As with all vining plants, your Manjula Pothos can do with the occasional trim to keep it looking bushy and neat.
It’s also a good idea to remove any damaged leaves or leggy stems. Pruning in this fashion helps your plant refocus its energy on new growth. Cut above the node to reduce the risk of infection, and be sure not to cut off more than a third of its length so as to not stress out your plant.
Always use clean garden shears – we use 70% isopropyl solution to sterilize our shears. This prevents cross-contamination between different plants too; as fungi and pathogens can be microscopic, so a “clean-looking” garden shear is not always so!
Common Pests and Diseases
Root rot is a common problem due to an overwatered plant. If you notice:
- browning or yellowing leaves that appear soft and droopy; and / or
- moist soil that remains moist over a week;
chances are that your plant is overwatered. Root rot occurs when roots become mushy, brown, and start to decay; in this state, they are unable to function normally to draw water and nutrients to the plant. The extent of overwatering determines what you need to do next; check out our step-by-step guide on how to treat an overwatered plant.
The warm and humid conditions that your plant loves are also unfortunately attractive to mealybugs. They look like bits of cotton swabs from afar and like to cluster together in hard-to-reach places, like leaf axils.
It’s important to inspect your plant regularly, and before introducing a new plant to your collection. This is so that these bugs can be detected early. Because of their quick reproduction, a mealybug infestation can quickly grow out of control, as they attack one plant and start infesting other plants nearby.
If you do see a mealybug,
- Isolate the infected plant from all other plants to prevent cross-contamination.
- Inspect all other houseplants to check if any others are infected.
- Apply Bonide Insecticidal Soap spray to eradicate these bugs. Reapply according to the instructions, until the infestation disappears.
- Apply a neem oil solution on all houseplants as a preventative measure, to ward off mealybugs and other pests.
Why are my Manjula Pothos leaves yellow?
Yellow leaves are generally due to:
- Overwatering; or
- Insufficient light
The most common cause is overwatering, so make sure that you are watering your plant correctly. If you need to, invest in a grow light to support healthy growth!
Why are the leaves brown?
For a Manjula Pothos, brown leaves usually mean that your plant is lacking moisture – either in the form of underwatering, or a lack of humidity (which is a measure of moisture levels in the air). Sometimes it can be an indication of both!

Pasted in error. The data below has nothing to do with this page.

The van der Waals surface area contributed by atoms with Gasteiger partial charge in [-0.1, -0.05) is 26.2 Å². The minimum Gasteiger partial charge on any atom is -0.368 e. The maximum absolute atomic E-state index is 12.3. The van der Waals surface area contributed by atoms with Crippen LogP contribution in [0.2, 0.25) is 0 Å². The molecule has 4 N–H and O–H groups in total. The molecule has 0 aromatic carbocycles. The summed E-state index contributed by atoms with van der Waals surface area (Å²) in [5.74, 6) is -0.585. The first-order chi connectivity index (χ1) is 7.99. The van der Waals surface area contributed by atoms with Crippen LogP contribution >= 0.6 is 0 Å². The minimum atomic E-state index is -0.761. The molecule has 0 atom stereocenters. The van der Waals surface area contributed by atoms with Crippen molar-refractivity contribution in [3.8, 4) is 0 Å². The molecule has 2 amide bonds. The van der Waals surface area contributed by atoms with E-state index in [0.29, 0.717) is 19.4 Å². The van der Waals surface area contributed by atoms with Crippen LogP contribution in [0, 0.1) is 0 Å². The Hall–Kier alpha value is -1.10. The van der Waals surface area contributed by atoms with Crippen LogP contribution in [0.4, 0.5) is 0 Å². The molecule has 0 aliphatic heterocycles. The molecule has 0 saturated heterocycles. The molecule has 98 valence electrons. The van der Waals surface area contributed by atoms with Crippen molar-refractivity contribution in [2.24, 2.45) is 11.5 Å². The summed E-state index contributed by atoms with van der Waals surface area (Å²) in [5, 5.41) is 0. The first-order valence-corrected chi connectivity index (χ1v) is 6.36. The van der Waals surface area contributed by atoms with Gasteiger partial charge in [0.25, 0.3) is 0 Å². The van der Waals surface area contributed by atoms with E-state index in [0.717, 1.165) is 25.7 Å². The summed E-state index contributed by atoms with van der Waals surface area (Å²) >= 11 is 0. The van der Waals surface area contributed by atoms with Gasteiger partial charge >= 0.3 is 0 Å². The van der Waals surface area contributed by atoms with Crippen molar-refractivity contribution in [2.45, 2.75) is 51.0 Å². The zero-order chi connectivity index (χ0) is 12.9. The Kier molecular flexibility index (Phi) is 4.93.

Adjust your watering practices accordingly, and use a humidifier to combat dry conditions.
Why is my Manjula Pothos losing its variegation?
Insufficient sunlight is the main reason for your Manjula Pothos’ leaves turning green. Since it’s not getting enough light, your plant is trying to compensate by producing more green leaves, which have the ability to manufacture food unlike the cream and off-white portions.
Use a grow light to give your plant much-needed light!
Frequently Asked Questions
What’s the difference between a Manjula Pothos, a N’Joy Pothos, a Marble Queen Pothos, and the Pearls and Jade Pothos?
Yes, it’s wild! These look-alikes are all Pothos (all Epipremnum Aureum) that have similar-looking, variegated foliage in shades of cream and green. I guess that’s just how much us gardeners love pothos plants! Here’s how to tell them apart:
Manjula Pothos vs. Pearls and Jade:
The shades of whites, creams, and greens on the Manjula’s foliage may look similar to the Pearl and Jade. However,
- The Manjula Pothos has larger leaves than the Pearls and Jade; and
- The Manjula Pothos is more variegation on individual leaves.
Manjula Pothos vs. Marble Queen Pothos:
- Variegation on the Manjula Pothos tends to be more patchy, usually with 3-4 shades of green and cream; while
- The Marble Queen has longer, more streaky and speckled variegation, usually with just 2 colors.
Manjula Pothos vs. N’Joy Pothos:
- N’Joy Pothos have smaller leaves, with a vining growth habit
- Manjula Pothos have larger leaves and wider, bushier growth, tending to both vine (grow vertically) and also grow horizontally.
Where is a good place to buy a Manjula Pothos? How Much?
A great place to buy a Manjula Pothos is on Etsy. Expect to pay around US$10 – 30 for a standard potted plant, depending on its size.
Is the Manjula Pothos rare?
Well, you may or may not be able to find a Manjula Pothos at your local gardening center. But you can easily find them online at reasonable prices! Don’t believe anyone who is trying to price gauge by labelling this plant a rare and exotic plant (as lovely as it is). So no, we wouldn’t consider them rare.
Similar Plants and Varieties
- Neon Pothos
- Pothos N’Joy
- Cebu Blue Pothos
- Marble Queen Pothos
- Hawaiian Pothos
- 11 Types of Pothos we Love – Have a peek at our Pothos ROUND UP! Perfect for those still browsing Pothos options and wanting to find out more.
Deborah is a plant enthusiast and founder of Gardening Collective.